In the land of urban myths, it’s often said that building energy codes are bad for business. Energy codes, which in Georgia are adopted at the state level, require developers to spend time and materials upfront to ensure new and renovated buildings will be super-efficient.
Protecting our children and future generations from the impacts of extreme weather like droughts, floods and hurricanes caused by climate change is not as politically partisan as some would have you believe. Recent polls have shown that 70 percent of Americans see climate change as a serious problem, and a vast majority of the American public favors government action to address it .
The degradation of our environment has become a subject of worldwide concern as the world’s population increasingly gets sensitization to the need to reduce pollution and conserve natural resources.
The question of who should be accountable has arisen. Multinational corporations such as oil companies take a lot out of the earth and in return, surrounding communities are the ones that suffer. Likewise, trees and animals that thrive on government owned land are at risk because governments can decide to clear the land at any time.
When Carol and I located our family to Georgia in 2007, we wanted to participate in the business of bringing solar to Georgia. We wanted to take a different tack than purely an environmental focus. We sought to celebrate the jobs and economic value of solar and energy efficiency for that is the other half of the story. We wanted to engage a Georgia builder, and settled on S+R Homes, a company started by Georgia Tech graduates. Although S+R Homes is one of the larger builders in the Atlanta area, they have been very accommodating to our ideas and have worked diligently with us to provide us with the time, energy, and guidance we have needed to make this house a reality. S+R Homes has collaborated with our roofer and solar contractor to help us get the solar mounts and electrical conduits put in place before the insulation and drywall were installed. Their proactive client approach has saved us an amount we estimate could be $1,000 or more with the ability to complete the added preparation now rather than having to wait until the house is built.
We heard this refrain, in various forms, from the very beginning of our time stewarding Ray’s legacy here at the Foundation. Each time it was echoed, we first felt humbled. What an amazing honor it is to have someone want Ray’s memory preserved in this manner!
A new “poll,” with some state-by-state results, is part of a larger, polluter-coordinated, national disinformation campaign to keep our air dirty, our health in jeopardy and our country paralyzed in the face of real and growing threats from climate change. It won't work. Why?
Optimizing the Bottom Line
On my 56th birthday, in December, 2014, we broke ground on our next solar zero energy home. This time we will build a home in northern Forsyth County near Cumming, Georgia. For the last seven years, after we had moved and sold our zero energy home in Virginia (dubbed ”The Solar Patriot” – www.philosenergy.org/Domestic-Consulting-Services.html ), we have stayed out of the home market in Georgia while we watched the real estate market slowly return to normal. We had always planned to rebuild once we understood the Georgia market better. Our desire is to prove that it is possible to build a similarly sized zero energy home that would be well-designed and could be a popular choice for many more families desiring to streamline their energy use and save on their total cost of ownership. We are leveraging our prior experience in Virginia and our new understanding of the Georgia market to build this new solar zero energy home, in which the energy consumed balances out with the energy produced.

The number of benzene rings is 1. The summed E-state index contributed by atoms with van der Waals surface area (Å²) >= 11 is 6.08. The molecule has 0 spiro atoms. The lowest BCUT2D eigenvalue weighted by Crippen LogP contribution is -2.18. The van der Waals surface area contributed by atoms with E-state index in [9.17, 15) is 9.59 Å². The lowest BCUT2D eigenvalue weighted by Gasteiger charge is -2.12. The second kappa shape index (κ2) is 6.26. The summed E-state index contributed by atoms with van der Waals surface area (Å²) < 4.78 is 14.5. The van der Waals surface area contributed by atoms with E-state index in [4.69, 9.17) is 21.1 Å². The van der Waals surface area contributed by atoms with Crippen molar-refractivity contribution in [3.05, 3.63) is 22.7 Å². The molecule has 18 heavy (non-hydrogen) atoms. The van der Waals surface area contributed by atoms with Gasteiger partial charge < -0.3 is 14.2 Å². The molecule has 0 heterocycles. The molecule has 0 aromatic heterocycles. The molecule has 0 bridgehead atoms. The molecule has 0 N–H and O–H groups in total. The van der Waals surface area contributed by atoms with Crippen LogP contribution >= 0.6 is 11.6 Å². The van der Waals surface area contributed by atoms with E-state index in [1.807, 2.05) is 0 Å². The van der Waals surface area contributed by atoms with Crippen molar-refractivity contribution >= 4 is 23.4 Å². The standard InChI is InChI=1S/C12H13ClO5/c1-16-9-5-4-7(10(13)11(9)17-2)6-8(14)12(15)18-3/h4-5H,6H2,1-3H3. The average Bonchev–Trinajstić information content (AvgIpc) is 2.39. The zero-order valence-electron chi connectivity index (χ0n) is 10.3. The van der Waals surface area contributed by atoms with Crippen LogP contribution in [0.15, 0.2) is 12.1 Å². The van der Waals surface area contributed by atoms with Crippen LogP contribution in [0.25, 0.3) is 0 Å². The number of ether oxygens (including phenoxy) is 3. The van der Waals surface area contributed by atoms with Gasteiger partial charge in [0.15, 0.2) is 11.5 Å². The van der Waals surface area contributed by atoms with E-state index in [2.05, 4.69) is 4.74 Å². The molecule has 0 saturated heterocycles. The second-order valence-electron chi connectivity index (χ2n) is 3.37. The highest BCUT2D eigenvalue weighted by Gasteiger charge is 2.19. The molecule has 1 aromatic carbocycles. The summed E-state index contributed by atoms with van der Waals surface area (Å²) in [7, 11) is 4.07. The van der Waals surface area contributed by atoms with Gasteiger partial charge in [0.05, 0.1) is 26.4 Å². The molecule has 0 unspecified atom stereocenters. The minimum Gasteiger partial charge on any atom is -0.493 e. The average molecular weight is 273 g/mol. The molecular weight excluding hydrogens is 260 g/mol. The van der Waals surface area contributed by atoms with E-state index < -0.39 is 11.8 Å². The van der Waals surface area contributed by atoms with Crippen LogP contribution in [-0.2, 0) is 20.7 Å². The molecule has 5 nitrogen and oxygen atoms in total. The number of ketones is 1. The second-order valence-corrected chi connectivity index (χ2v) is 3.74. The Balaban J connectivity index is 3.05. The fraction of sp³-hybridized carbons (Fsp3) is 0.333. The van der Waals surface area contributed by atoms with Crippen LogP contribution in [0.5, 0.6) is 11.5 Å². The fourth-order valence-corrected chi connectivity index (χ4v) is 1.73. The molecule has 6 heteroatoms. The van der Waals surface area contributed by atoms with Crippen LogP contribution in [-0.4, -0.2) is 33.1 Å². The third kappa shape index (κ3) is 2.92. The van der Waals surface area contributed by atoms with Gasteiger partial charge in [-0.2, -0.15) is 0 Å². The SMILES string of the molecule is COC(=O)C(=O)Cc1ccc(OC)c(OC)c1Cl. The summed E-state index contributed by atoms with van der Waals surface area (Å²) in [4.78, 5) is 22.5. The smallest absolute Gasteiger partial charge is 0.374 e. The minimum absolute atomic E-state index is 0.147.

As the Executive Director of the Southern Alliance for Clean Energy (SACE) for over 20 years, I pride myself and the organization in our capacity to work collaboratively with utilities and decision makers to achieve strong results. SACE has a long history working with utilities in all of our Southeastern states, and we have achieved some positive outcomes examples here, here, and here and developed some strong relationships over the years.
Of course, collaboration requires that all parties are willing to engage in a serious and mutually respectful relationship. My colleagues at SACE and I take our role as advocates for clean energy very seriously, and when we engage with utilities and decision makers, we show up in a professional and respectful way. We know that this is the best way to achieve positive results, and we expect the same of our counterparts at the region’s utilities.
But Major Perception “Gender Gap” About SRI Seen Among Brokers, Investment Advisors; Broad Agreement Found that “Millennial Investors” Will Require Major Changes by Financial Industry
When it comes to perceptions among financial professionals about sustainable, responsible, impact (SRI) investing, men are from Mars and women are from Venus, according to the findings of the first annual “First Affirmative Survey on the Views of Financial Professionals About SRI” released today by First Affirmative Financial Network. The major new survey also finds stronger-than-expected acceptance by financial professionals of offering SRI options to investors and a widespread view that the financial industry will need to change to accommodate the needs of “Millennial Investors.”
September 3, 2014, marks two important 50th anniversaries: the signing of the Wilderness Act and the establishment of the Land and Water Conservation Fund. Since President Lyndon Johnson signed both pieces of legislation in 1964, Americans in all 50 states, across thousands of rural and urban communities, have reaped the benefits of accessible outdoor recreation opportunities and protected natural areas.